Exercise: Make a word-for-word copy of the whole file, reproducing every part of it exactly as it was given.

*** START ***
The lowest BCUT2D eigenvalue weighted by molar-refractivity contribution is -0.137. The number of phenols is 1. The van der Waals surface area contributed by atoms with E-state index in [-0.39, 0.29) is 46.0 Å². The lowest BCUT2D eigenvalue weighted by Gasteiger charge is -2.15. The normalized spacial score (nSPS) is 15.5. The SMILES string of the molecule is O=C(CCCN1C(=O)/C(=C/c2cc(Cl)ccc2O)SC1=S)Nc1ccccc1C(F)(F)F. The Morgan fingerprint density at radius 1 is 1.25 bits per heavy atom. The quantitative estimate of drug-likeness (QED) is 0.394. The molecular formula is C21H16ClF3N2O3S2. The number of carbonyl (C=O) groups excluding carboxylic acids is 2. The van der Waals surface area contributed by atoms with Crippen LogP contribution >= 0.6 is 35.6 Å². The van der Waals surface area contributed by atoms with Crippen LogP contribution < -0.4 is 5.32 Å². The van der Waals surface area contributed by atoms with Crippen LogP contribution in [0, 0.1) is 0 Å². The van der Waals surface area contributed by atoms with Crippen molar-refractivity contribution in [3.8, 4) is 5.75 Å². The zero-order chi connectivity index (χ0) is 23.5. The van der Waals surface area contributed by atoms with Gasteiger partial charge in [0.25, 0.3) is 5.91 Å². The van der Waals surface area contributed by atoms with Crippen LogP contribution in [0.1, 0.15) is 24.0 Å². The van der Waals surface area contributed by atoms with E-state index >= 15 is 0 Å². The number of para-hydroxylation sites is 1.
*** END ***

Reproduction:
The lowest BCUT2D eigenvalue weighted by molar-refractivity contribution is -0.137. The number of phenols is 1. The van der Waals surface area contributed by atoms with E-state index in [-0.39, 0.29) is 46.0 Å². The lowest BCUT2D eigenvalue weighted by Gasteiger charge is -2.15. The normalized spacial score (nSPS) is 15.5. The SMILES string of the molecule is O=C(CCCN1C(=O)/C(=C/c2cc(Cl)ccc2O)SC1=S)Nc1ccccc1C(F)(F)F. The Morgan fingerprint density at radius 1 is 1.25 bits per heavy atom. The quantitative estimate of drug-likeness (QED) is 0.394. The molecular formula is C21H16ClF3N2O3S2. The number of carbonyl (C=O) groups excluding carboxylic acids is 2. The van der Waals surface area contributed by atoms with Crippen LogP contribution >= 0.6 is 35.6 Å². The van der Waals surface area contributed by atoms with Crippen LogP contribution < -0.4 is 5.32 Å². The van der Waals surface area contributed by atoms with Crippen LogP contribution in [0, 0.1) is 0 Å². The van der Waals surface area contributed by atoms with Crippen molar-refractivity contribution in [3.8, 4) is 5.75 Å². The zero-order chi connectivity index (χ0) is 23.5. The van der Waals surface area contributed by atoms with Gasteiger partial charge in [0.25, 0.3) is 5.91 Å². The van der Waals surface area contributed by atoms with Crippen LogP contribution in [0.1, 0.15) is 24.0 Å². The van der Waals surface area contributed by atoms with E-state index >= 15 is 0 Å². The number of para-hydroxylation sites is 1.